Saturday, August 18, 2007

Generation D.I.Y.

From left, Ry Russo-Young and Greta Gerwig in “Hannah Takes the Stairs,”
directed by Joe Swanberg, one of the leading practitioners of mumblecore.

My favorite film fan sent me this must-read from the New York Times. If you like knowing the latest about film, here it is: "mumblecore."

"Huh?," you may mumble to yourself, "waasat?" Post-collegiate filmmakers have managed, through the availability of technology unthinkable even five years ago, to make films of a personal nature that aren't, in the first instance, seeking a distributor. Here's the nut of it:

"But what these films understand all too well is that the tentative drift of the in-between years masks quietly seismic shifts that are apparent only in hindsight. Mumblecore narratives hinge less on plot points than on the tipping points in interpersonal relationships. A favorite setting is the party that goes subtly but disastrously astray. Events are often set in motion by an impulsive, ill-judged act of intimacy.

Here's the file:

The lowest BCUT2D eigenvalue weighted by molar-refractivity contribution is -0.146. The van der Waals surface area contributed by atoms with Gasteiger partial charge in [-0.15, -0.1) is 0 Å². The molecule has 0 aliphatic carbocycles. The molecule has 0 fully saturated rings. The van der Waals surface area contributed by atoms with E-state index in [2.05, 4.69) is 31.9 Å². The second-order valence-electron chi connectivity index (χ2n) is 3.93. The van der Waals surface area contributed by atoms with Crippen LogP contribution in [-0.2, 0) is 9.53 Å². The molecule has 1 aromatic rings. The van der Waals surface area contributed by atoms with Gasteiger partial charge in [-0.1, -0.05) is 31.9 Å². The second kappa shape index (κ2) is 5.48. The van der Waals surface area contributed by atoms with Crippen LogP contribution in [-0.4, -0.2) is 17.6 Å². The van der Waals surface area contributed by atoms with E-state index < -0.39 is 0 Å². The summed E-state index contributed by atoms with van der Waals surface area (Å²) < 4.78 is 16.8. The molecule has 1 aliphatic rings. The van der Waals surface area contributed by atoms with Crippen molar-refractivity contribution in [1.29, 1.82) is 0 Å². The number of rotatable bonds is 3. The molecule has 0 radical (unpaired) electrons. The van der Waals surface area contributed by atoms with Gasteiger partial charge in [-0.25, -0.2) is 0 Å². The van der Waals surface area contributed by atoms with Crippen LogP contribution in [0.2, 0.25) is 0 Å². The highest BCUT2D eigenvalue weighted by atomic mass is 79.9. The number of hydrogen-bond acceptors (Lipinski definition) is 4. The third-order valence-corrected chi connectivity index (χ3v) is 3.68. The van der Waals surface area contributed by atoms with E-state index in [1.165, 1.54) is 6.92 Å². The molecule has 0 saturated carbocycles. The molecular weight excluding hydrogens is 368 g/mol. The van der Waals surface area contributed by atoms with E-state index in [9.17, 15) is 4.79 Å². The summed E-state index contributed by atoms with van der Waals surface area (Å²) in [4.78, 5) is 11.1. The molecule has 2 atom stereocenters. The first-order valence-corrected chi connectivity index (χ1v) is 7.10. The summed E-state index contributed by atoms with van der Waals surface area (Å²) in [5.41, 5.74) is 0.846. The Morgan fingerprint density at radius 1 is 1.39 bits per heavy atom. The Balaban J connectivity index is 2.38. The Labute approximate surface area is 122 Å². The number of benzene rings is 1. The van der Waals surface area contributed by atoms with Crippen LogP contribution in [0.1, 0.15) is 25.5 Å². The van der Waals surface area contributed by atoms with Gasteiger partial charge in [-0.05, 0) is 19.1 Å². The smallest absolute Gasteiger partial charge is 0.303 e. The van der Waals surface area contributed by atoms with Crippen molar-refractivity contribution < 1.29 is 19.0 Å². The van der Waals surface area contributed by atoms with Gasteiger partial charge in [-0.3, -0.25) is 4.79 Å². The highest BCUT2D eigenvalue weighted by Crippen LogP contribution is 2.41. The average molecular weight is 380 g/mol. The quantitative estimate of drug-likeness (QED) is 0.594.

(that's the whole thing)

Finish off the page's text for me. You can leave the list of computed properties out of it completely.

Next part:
Artists who mine life’s minutiae are by no means new, but mumblecore bespeaks a true 21st-century sensibility, reflective of MySpace-like social networks and the voyeurism and intimacy of YouTube. It also signals a paradigm shift in how movies are made and how they find an audience. 'This is the first time, mostly because of technology, that someone like me can go out and make a film with no money and no connections,' said Aaron Katz, whose movies “Dance Party USA” and “Quiet City” will be shown as part of a 10-film mumblecore series at the IFC Center that begins Wednesday and continues through Sept. 4."

Did you get that? A mumblecore festival! In a few months you will be thanking me for keeping you so up to date. Most of these films were too indie to even make Sundance. How great is THAT? You need only mumble "mumblecore" at your next party to confirm your film chops. The amazing part, in this day and age, is that these trends can move through quite quickly. Those filmmakers who founded this artistic expression, Aaron Katz, Andrew Bujalski, Joe Swanberg, Frank V. Ross (white males all), are reaching their 30s now and moving on to other kinds of film making. We shall see if the 10-film series at IFC will mean the expansion or the end of the genre.

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